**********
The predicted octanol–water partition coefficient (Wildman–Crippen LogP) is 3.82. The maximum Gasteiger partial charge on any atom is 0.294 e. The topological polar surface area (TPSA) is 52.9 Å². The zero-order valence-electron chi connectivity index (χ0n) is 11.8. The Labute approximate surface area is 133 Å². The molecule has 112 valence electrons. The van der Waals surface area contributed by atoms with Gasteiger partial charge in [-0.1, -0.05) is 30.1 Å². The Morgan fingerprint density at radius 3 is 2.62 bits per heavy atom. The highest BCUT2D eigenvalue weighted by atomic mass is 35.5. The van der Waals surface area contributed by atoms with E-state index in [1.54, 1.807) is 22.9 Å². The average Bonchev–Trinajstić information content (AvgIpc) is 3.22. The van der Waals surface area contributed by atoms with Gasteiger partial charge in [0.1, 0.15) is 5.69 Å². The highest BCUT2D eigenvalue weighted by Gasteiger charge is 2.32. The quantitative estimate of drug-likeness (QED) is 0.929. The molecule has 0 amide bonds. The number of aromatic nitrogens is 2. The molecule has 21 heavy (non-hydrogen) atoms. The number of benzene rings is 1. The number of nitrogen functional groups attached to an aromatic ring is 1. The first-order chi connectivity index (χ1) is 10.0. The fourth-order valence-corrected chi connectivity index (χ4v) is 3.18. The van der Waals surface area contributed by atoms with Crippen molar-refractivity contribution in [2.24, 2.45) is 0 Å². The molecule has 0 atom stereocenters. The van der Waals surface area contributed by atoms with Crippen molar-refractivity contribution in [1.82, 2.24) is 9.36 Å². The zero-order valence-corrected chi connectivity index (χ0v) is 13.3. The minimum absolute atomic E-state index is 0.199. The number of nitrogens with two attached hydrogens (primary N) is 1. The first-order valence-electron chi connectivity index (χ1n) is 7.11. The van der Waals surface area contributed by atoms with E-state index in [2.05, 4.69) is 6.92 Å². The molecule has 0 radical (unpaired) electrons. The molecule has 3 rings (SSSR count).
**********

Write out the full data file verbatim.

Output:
The predicted octanol–water partition coefficient (Wildman–Crippen LogP) is 3.82. The maximum Gasteiger partial charge on any atom is 0.294 e. The topological polar surface area (TPSA) is 52.9 Å². The zero-order valence-electron chi connectivity index (χ0n) is 11.8. The Labute approximate surface area is 133 Å². The molecule has 112 valence electrons. The van der Waals surface area contributed by atoms with Gasteiger partial charge in [-0.1, -0.05) is 30.1 Å². The Morgan fingerprint density at radius 3 is 2.62 bits per heavy atom. The highest BCUT2D eigenvalue weighted by atomic mass is 35.5. The van der Waals surface area contributed by atoms with E-state index in [1.54, 1.807) is 22.9 Å². The average Bonchev–Trinajstić information content (AvgIpc) is 3.22. The van der Waals surface area contributed by atoms with Gasteiger partial charge in [0.1, 0.15) is 5.69 Å². The highest BCUT2D eigenvalue weighted by Gasteiger charge is 2.32. The quantitative estimate of drug-likeness (QED) is 0.929. The molecule has 0 amide bonds. The number of aromatic nitrogens is 2. The molecule has 21 heavy (non-hydrogen) atoms. The number of benzene rings is 1. The number of nitrogen functional groups attached to an aromatic ring is 1. The first-order chi connectivity index (χ1) is 10.0. The fourth-order valence-corrected chi connectivity index (χ4v) is 3.18. The van der Waals surface area contributed by atoms with Crippen molar-refractivity contribution in [2.24, 2.45) is 0 Å². The molecule has 0 atom stereocenters. The van der Waals surface area contributed by atoms with Crippen molar-refractivity contribution in [1.82, 2.24) is 9.36 Å². The zero-order valence-corrected chi connectivity index (χ0v) is 13.3. The minimum absolute atomic E-state index is 0.199. The number of nitrogens with two attached hydrogens (primary N) is 1. The first-order valence-electron chi connectivity index (χ1n) is 7.11. The van der Waals surface area contributed by atoms with E-state index in [2.05, 4.69) is 6.92 Å². The molecule has 0 radical (unpaired) electrons. The molecule has 3 rings (SSSR count).